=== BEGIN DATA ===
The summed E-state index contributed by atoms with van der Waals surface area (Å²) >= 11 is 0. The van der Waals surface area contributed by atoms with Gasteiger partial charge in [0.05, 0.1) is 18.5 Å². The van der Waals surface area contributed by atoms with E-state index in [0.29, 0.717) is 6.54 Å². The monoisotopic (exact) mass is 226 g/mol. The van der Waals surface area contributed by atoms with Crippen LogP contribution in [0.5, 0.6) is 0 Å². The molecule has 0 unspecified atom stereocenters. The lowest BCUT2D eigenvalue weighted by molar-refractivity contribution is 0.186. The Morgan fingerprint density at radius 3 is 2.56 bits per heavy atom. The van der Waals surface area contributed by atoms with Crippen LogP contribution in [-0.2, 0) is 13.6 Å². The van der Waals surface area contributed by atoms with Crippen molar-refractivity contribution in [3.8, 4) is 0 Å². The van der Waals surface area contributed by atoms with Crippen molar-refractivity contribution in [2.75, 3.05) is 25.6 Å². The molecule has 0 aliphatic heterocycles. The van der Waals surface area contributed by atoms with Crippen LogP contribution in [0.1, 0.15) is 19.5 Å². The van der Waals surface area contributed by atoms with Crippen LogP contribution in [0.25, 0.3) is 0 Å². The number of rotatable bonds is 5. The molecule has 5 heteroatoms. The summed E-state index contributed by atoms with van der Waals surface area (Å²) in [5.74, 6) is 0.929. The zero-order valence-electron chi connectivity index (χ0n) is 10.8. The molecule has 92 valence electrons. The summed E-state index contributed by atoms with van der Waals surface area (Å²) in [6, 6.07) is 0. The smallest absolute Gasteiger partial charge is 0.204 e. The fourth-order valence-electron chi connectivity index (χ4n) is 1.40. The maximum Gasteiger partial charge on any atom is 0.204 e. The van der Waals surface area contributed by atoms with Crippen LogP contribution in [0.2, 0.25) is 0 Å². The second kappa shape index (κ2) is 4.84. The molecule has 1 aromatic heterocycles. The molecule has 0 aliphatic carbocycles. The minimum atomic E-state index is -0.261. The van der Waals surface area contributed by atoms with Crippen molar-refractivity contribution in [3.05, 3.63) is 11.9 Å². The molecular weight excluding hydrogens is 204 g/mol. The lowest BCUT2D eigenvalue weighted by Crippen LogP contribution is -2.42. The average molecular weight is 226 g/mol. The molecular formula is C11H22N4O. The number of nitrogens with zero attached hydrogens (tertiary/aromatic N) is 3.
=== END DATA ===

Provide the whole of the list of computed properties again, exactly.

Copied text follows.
The summed E-state index contributed by atoms with van der Waals surface area (Å²) >= 11 is 0. The van der Waals surface area contributed by atoms with Gasteiger partial charge in [0.05, 0.1) is 18.5 Å². The van der Waals surface area contributed by atoms with E-state index in [0.29, 0.717) is 6.54 Å². The monoisotopic (exact) mass is 226 g/mol. The van der Waals surface area contributed by atoms with Crippen LogP contribution in [0.5, 0.6) is 0 Å². The molecule has 0 unspecified atom stereocenters. The lowest BCUT2D eigenvalue weighted by molar-refractivity contribution is 0.186. The Morgan fingerprint density at radius 3 is 2.56 bits per heavy atom. The van der Waals surface area contributed by atoms with Crippen LogP contribution in [-0.2, 0) is 13.6 Å². The van der Waals surface area contributed by atoms with Crippen molar-refractivity contribution in [3.8, 4) is 0 Å². The van der Waals surface area contributed by atoms with Crippen molar-refractivity contribution in [2.75, 3.05) is 25.6 Å². The molecule has 0 aliphatic heterocycles. The van der Waals surface area contributed by atoms with Crippen LogP contribution in [0.1, 0.15) is 19.5 Å². The van der Waals surface area contributed by atoms with Crippen LogP contribution in [0.25, 0.3) is 0 Å². The number of rotatable bonds is 5. The molecule has 5 heteroatoms. The summed E-state index contributed by atoms with van der Waals surface area (Å²) in [5.74, 6) is 0.929. The zero-order valence-electron chi connectivity index (χ0n) is 10.8. The molecule has 92 valence electrons. The summed E-state index contributed by atoms with van der Waals surface area (Å²) in [6, 6.07) is 0. The smallest absolute Gasteiger partial charge is 0.204 e. The fourth-order valence-electron chi connectivity index (χ4n) is 1.40. The maximum Gasteiger partial charge on any atom is 0.204 e. The van der Waals surface area contributed by atoms with Crippen LogP contribution in [0.2, 0.25) is 0 Å². The second kappa shape index (κ2) is 4.84. The molecule has 1 aromatic heterocycles. The molecule has 0 aliphatic carbocycles. The minimum atomic E-state index is -0.261. The van der Waals surface area contributed by atoms with Crippen molar-refractivity contribution in [3.05, 3.63) is 11.9 Å². The molecular weight excluding hydrogens is 204 g/mol. The lowest BCUT2D eigenvalue weighted by Crippen LogP contribution is -2.42. The average molecular weight is 226 g/mol. The molecular formula is C11H22N4O. The number of nitrogens with zero attached hydrogens (tertiary/aromatic N) is 3.